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TRAVEL NEWS

School holidays: Where are Switzerland’s traffic and airport delays the worst?

Part of Switzerland has already started its summer vacations, with other regions beginning theirs this weekend. If you are planning to drive or fly to your holiday destination, expect disruptions.

School holidays: Where are Switzerland's traffic and airport delays the worst?
This is what could happen at the airport when you check in this simmer. Photo by FRED DUFOUR / AFP

July marks the start of summer holidays not only in Switzerland, but also in Germany and the Netherlands.

As a result, Switzerland’s airports and roads are set for significant problems in the coming days. 

Here’s what you need to know. 

Traffic jams

Traffic jams are “virtually certain” on the north-south axis in front of the two portals of the Gotthard tunnel”, according to Viasuisse traffic monitoring group.

But the bottlenecks are not limited only to the south-bound traffic via the Gotthard. Other Swiss motorways are impacted as well. They typically include:

  • The A3/A1 Basel-Zurich axis
  • The A3/A13 Zurich-Chur-San Bernardino-Bellinzona-Chiasso axis, particularly near Chur and the San Bernardino tunnel
  • Bern and surroundings (A1/A12/A6 interchange)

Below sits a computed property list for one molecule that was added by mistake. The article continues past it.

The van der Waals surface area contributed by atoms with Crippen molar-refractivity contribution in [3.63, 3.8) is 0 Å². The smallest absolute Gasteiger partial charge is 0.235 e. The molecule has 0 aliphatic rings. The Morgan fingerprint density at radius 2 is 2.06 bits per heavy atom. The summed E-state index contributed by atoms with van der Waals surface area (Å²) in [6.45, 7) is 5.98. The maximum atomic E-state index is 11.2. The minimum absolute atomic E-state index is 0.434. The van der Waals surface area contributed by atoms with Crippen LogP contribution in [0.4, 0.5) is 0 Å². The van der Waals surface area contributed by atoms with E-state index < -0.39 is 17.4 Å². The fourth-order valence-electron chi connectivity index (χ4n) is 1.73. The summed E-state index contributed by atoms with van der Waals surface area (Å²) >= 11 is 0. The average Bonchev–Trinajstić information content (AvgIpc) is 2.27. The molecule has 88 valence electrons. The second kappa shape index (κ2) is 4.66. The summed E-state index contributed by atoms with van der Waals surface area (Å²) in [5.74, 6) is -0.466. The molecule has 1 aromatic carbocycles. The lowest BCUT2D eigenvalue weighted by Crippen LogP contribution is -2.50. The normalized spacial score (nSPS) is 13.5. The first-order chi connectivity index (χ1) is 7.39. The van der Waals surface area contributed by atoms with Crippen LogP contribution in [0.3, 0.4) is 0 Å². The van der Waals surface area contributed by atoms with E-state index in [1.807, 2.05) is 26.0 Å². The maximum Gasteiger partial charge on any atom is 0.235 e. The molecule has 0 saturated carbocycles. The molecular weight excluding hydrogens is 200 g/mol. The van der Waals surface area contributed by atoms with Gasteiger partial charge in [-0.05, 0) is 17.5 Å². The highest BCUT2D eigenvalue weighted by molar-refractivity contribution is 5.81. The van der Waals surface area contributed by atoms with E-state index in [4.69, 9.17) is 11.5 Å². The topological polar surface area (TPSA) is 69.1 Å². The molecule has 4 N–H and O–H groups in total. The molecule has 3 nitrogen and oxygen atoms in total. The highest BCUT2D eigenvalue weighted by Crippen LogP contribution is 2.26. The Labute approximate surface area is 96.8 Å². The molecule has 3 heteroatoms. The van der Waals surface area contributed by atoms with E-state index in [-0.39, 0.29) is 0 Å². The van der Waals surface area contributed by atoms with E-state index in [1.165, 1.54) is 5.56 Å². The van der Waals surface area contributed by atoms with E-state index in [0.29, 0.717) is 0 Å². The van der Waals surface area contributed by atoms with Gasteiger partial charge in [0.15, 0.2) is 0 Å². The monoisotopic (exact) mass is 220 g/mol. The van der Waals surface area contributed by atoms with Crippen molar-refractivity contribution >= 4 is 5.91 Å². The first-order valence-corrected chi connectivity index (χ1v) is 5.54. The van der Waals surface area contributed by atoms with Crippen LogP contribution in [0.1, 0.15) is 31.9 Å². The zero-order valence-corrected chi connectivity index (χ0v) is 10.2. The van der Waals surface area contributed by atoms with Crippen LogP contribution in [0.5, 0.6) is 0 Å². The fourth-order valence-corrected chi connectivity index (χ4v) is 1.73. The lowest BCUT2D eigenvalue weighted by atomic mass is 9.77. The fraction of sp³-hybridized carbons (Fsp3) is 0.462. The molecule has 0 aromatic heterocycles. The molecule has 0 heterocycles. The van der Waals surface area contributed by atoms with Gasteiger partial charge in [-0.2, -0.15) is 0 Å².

• The A9 Lausanne-Montreux-Martigny-Brigue mainly near Lausanne and Montreux
  • The Martigny – Grand-St.-Bernard tunnel axis

READ MORE: The roads and dates to avoid driving in Switzerland this summer

What causes further disruptions to the already intense traffic situation are events scheduled for the summer months in various Swiss cities and communities, all of which involve closures of streets and sometimes lengthy detours.

The traffic congestion will be particularly problematic in the southwest of the country, due to a number of prominent events and festivals. 

Montreux Jazz Festival (July 1st – July 16th)

The famous festival is attended by tens of thousands of spectators, which means that traffic on the A9 motorway will be heavier than usual, especially in the vicinity of the Montreux exit, from about Vevey in the west and Villeneuve in the east